The RiverLife team had a fantastic tree inspection workshop with Friends of Polkemmet Country Park on Thursday, 5th September. Our 5 workshop attendees learned some things to look out for in spotting healthy (and unhealthy trees) near and around their local rivers. Among the many fantastic and diverse species in the park, we discussed identifying features of Scots Pine, Sycamore, Horse Chestnut, Lime, Beech, Aspen and Yew. We were even treated to a natural display of fungal wonders, seeing examples of Bracket fungus, Bootlace fungus, Oyster mushrooms and several more. Here are some interesting details that came out in our discussion on the night.
A Beech tree (Fagus sylvatica) that lives to be 150 years of age can produce up to 1.8 million beech nuts during its flowering periods. Of these 1.8 million nuts that fall to the ground in hopes of becoming little seedlings of their own, if the mother beech is lucky, exactly 1 will grow into a new tree. Not great odds!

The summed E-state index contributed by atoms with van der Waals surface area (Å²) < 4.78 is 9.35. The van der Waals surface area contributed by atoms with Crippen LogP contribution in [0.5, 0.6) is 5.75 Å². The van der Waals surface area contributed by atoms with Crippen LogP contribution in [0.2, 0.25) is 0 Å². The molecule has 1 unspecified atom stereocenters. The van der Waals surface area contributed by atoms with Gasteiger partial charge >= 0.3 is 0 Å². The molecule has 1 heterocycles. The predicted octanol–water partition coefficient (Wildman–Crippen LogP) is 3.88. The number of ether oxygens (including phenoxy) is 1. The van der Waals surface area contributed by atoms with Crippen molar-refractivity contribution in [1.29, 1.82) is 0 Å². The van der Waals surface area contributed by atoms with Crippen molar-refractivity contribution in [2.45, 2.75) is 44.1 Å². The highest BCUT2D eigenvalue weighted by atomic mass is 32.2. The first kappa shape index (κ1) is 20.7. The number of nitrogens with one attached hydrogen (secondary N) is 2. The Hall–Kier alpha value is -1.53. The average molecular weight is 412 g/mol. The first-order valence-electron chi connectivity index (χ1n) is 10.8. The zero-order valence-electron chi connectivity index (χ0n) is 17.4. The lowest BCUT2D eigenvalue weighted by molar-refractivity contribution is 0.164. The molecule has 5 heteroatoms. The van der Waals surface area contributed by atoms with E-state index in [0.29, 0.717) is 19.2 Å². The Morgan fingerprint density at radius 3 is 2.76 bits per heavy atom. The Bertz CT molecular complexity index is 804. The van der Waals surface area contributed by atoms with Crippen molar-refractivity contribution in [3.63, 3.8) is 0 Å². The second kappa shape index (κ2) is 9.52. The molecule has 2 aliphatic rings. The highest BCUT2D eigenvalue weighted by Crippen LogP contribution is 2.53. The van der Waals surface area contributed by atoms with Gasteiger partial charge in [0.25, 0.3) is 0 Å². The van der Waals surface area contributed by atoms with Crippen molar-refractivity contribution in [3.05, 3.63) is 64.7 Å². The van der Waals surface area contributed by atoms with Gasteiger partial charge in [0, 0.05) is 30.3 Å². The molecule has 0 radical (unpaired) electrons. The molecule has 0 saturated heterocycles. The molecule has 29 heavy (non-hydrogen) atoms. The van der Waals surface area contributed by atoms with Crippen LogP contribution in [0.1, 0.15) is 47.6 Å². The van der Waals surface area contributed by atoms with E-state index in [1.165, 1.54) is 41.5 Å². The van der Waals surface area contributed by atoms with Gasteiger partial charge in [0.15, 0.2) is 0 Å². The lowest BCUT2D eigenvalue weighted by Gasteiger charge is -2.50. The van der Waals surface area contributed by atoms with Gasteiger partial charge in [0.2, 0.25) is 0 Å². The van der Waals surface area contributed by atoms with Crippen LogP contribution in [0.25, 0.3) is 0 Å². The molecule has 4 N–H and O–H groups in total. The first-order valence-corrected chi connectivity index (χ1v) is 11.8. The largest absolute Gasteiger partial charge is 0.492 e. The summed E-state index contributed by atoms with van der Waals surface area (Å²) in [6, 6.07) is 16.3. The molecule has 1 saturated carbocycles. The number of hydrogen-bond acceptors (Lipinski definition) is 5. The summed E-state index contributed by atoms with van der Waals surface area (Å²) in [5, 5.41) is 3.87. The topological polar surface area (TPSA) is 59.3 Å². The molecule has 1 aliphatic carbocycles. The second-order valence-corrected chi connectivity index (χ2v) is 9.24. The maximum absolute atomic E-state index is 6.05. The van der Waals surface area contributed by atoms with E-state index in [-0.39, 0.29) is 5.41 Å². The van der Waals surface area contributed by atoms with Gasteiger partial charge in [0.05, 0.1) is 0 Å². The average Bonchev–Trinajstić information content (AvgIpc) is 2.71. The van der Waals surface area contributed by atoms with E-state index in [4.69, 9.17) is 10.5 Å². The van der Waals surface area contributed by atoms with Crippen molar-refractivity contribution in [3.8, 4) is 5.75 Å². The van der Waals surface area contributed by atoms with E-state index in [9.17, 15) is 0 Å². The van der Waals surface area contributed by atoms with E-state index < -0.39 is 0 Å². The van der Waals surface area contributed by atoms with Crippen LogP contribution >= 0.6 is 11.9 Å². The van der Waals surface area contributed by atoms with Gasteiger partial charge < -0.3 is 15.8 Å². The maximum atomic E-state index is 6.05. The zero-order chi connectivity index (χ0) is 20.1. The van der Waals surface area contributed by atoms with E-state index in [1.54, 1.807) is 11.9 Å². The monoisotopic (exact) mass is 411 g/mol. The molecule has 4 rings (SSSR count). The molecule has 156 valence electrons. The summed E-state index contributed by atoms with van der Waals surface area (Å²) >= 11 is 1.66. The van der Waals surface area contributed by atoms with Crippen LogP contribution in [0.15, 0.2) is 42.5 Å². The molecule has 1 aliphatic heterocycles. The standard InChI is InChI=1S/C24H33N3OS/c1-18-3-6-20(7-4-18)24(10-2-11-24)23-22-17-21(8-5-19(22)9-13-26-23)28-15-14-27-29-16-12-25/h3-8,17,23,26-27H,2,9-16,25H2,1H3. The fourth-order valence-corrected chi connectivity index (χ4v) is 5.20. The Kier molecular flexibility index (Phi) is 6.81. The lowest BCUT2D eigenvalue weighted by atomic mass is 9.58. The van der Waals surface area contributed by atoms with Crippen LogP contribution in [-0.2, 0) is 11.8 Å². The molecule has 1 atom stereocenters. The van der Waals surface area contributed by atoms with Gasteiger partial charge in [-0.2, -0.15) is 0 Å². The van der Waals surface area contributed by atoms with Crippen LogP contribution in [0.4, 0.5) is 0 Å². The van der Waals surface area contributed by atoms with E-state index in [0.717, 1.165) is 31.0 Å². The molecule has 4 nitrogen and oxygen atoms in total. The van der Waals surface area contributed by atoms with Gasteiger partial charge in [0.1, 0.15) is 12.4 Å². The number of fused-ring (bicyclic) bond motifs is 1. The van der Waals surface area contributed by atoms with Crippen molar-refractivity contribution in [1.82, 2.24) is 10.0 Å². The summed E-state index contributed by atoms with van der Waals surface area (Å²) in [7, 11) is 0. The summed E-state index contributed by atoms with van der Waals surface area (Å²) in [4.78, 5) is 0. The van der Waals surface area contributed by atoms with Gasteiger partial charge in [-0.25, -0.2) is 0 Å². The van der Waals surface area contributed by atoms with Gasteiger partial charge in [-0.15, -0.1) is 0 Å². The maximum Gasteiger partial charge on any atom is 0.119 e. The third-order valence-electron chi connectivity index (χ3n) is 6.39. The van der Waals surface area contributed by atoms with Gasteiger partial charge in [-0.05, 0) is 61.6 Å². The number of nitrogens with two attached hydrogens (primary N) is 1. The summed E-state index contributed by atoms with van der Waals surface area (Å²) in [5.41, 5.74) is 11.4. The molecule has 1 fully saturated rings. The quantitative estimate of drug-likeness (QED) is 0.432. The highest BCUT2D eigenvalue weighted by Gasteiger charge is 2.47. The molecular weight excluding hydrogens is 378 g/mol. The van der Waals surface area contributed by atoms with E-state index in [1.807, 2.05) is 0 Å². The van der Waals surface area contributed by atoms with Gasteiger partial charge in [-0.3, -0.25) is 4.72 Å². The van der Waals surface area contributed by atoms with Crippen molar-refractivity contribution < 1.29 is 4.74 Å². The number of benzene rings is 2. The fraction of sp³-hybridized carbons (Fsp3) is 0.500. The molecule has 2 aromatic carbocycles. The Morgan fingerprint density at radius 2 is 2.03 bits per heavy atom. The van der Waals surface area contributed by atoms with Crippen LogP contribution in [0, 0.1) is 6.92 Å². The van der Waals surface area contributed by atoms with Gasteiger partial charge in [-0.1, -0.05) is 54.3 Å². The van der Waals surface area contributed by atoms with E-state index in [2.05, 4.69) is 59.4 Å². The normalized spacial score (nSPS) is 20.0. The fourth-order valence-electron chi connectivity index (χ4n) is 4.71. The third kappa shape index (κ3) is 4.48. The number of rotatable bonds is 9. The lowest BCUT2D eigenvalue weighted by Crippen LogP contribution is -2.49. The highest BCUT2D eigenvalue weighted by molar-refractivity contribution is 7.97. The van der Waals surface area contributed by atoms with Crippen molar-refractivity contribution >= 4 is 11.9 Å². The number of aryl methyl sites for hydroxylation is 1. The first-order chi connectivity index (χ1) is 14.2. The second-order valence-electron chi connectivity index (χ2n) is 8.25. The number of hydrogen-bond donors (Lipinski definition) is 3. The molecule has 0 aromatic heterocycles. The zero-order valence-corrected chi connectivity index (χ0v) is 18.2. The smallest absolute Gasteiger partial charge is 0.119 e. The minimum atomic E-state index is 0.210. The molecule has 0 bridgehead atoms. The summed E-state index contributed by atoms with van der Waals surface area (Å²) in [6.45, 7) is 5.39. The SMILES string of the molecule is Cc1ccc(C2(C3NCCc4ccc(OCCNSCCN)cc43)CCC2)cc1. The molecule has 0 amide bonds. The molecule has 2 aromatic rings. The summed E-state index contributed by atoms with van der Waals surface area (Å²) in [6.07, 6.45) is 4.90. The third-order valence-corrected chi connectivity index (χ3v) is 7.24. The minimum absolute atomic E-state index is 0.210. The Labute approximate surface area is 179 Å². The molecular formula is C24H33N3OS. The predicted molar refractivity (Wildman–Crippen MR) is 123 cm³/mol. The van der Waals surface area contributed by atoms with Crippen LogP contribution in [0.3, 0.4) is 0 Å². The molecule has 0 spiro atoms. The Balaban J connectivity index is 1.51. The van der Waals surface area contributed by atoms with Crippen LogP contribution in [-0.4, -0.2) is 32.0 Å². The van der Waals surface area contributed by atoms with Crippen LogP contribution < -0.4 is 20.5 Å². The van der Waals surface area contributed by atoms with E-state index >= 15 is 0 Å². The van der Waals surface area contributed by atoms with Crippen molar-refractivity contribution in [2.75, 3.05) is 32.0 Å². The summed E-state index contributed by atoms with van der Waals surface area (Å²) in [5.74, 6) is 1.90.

Aspen trees (Populous tremula) get their latin name (tremula) from their leaves which tremble in the wind. We had an excellent natural demonstration of this on such a windy evening.
Yew trees (Taxus baccata) are one of only 3 coniferous species native to Scotland. They can live for thousands of years and one tree in particular, the Fortingall Yew in Perthshire, is suspected to be one of the oldest living trees in the whole UK at over 2000+ years old at least.
Bootlace fungus, also known as honey fungus (Armillaria), has rhizomorphs that grow like boot-laced straps and attach themselves to the roots and under the bark of infected trees before the appearance of their clustery, honey-coloured toadstools. Our group found a trio of infected Yew trees on our walk in various states of failing health.
Oyster mushrooms, or Pleurotus ostreatus, are saprophytic growing on mainly deciduous trees. They grow between summer and winter and are even edible.
Always be wary and take care when foraging as it can be very difficult to positively ID even the most distinctive of mushrooms. We recommend always asking for second opinions that can better confirm what type of fungi have been found and always forage responsibly!